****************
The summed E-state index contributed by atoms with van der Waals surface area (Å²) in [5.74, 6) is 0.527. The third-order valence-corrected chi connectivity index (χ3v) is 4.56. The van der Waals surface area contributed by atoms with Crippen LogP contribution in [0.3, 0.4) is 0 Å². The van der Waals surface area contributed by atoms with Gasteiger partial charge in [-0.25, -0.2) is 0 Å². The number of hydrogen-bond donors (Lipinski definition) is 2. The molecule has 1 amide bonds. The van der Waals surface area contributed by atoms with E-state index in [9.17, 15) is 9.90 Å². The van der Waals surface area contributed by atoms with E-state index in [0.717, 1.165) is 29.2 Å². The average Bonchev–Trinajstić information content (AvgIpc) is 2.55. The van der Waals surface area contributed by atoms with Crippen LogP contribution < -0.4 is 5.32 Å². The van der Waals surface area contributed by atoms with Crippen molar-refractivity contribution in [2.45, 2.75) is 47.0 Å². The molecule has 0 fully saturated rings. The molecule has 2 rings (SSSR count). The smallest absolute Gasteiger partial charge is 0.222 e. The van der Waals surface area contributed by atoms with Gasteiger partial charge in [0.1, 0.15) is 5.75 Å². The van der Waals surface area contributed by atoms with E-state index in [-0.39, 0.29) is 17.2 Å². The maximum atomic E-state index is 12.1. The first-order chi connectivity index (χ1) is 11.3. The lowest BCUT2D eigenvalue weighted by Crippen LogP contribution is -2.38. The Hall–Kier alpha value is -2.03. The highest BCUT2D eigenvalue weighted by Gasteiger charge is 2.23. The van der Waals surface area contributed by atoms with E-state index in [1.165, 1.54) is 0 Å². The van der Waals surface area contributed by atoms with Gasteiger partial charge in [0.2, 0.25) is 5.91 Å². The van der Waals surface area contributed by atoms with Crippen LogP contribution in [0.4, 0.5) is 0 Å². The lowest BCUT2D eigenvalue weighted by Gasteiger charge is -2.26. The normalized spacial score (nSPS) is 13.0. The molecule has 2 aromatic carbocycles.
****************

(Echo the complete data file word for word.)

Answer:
The summed E-state index contributed by atoms with van der Waals surface area (Å²) in [5.74, 6) is 0.527. The third-order valence-corrected chi connectivity index (χ3v) is 4.56. The van der Waals surface area contributed by atoms with Crippen LogP contribution in [0.3, 0.4) is 0 Å². The van der Waals surface area contributed by atoms with Gasteiger partial charge in [-0.25, -0.2) is 0 Å². The number of hydrogen-bond donors (Lipinski definition) is 2. The molecule has 1 amide bonds. The van der Waals surface area contributed by atoms with E-state index in [9.17, 15) is 9.90 Å². The van der Waals surface area contributed by atoms with E-state index in [0.717, 1.165) is 29.2 Å². The average Bonchev–Trinajstić information content (AvgIpc) is 2.55. The van der Waals surface area contributed by atoms with Crippen LogP contribution < -0.4 is 5.32 Å². The van der Waals surface area contributed by atoms with Crippen molar-refractivity contribution in [2.45, 2.75) is 47.0 Å². The molecule has 0 fully saturated rings. The molecule has 2 rings (SSSR count). The smallest absolute Gasteiger partial charge is 0.222 e. The van der Waals surface area contributed by atoms with Gasteiger partial charge in [0.1, 0.15) is 5.75 Å². The van der Waals surface area contributed by atoms with E-state index in [-0.39, 0.29) is 17.2 Å². The maximum atomic E-state index is 12.1. The first-order chi connectivity index (χ1) is 11.3. The lowest BCUT2D eigenvalue weighted by Crippen LogP contribution is -2.38. The Hall–Kier alpha value is -2.03. The highest BCUT2D eigenvalue weighted by Gasteiger charge is 2.23. The van der Waals surface area contributed by atoms with E-state index in [1.165, 1.54) is 0 Å². The van der Waals surface area contributed by atoms with Gasteiger partial charge in [0.2, 0.25) is 5.91 Å². The van der Waals surface area contributed by atoms with Crippen LogP contribution in [0.4, 0.5) is 0 Å². The lowest BCUT2D eigenvalue weighted by Gasteiger charge is -2.26. The normalized spacial score (nSPS) is 13.0. The molecule has 2 aromatic carbocycles.